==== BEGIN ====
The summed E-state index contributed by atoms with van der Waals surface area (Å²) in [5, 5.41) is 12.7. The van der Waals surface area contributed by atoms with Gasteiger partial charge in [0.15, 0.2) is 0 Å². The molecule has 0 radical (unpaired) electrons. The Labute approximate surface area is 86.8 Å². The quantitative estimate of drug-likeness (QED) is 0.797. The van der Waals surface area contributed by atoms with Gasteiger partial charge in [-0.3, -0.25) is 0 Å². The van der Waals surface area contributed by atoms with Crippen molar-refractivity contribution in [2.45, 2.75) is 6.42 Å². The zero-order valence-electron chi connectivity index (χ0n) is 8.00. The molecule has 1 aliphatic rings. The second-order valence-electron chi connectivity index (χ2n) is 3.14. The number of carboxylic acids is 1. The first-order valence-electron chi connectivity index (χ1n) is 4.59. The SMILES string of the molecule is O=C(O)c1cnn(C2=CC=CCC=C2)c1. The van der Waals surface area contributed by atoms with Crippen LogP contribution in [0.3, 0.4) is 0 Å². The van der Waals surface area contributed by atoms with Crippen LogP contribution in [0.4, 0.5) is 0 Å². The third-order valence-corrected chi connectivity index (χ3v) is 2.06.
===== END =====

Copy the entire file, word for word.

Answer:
The summed E-state index contributed by atoms with van der Waals surface area (Å²) in [5, 5.41) is 12.7. The van der Waals surface area contributed by atoms with Gasteiger partial charge in [0.15, 0.2) is 0 Å². The molecule has 0 radical (unpaired) electrons. The Labute approximate surface area is 86.8 Å². The quantitative estimate of drug-likeness (QED) is 0.797. The van der Waals surface area contributed by atoms with Gasteiger partial charge in [-0.3, -0.25) is 0 Å². The van der Waals surface area contributed by atoms with Crippen molar-refractivity contribution in [2.45, 2.75) is 6.42 Å². The zero-order valence-electron chi connectivity index (χ0n) is 8.00. The molecule has 1 aliphatic rings. The second-order valence-electron chi connectivity index (χ2n) is 3.14. The number of carboxylic acids is 1. The first-order valence-electron chi connectivity index (χ1n) is 4.59. The SMILES string of the molecule is O=C(O)c1cnn(C2=CC=CCC=C2)c1. The van der Waals surface area contributed by atoms with Crippen LogP contribution in [0.3, 0.4) is 0 Å². The van der Waals surface area contributed by atoms with Crippen LogP contribution in [0.4, 0.5) is 0 Å². The third-order valence-corrected chi connectivity index (χ3v) is 2.06.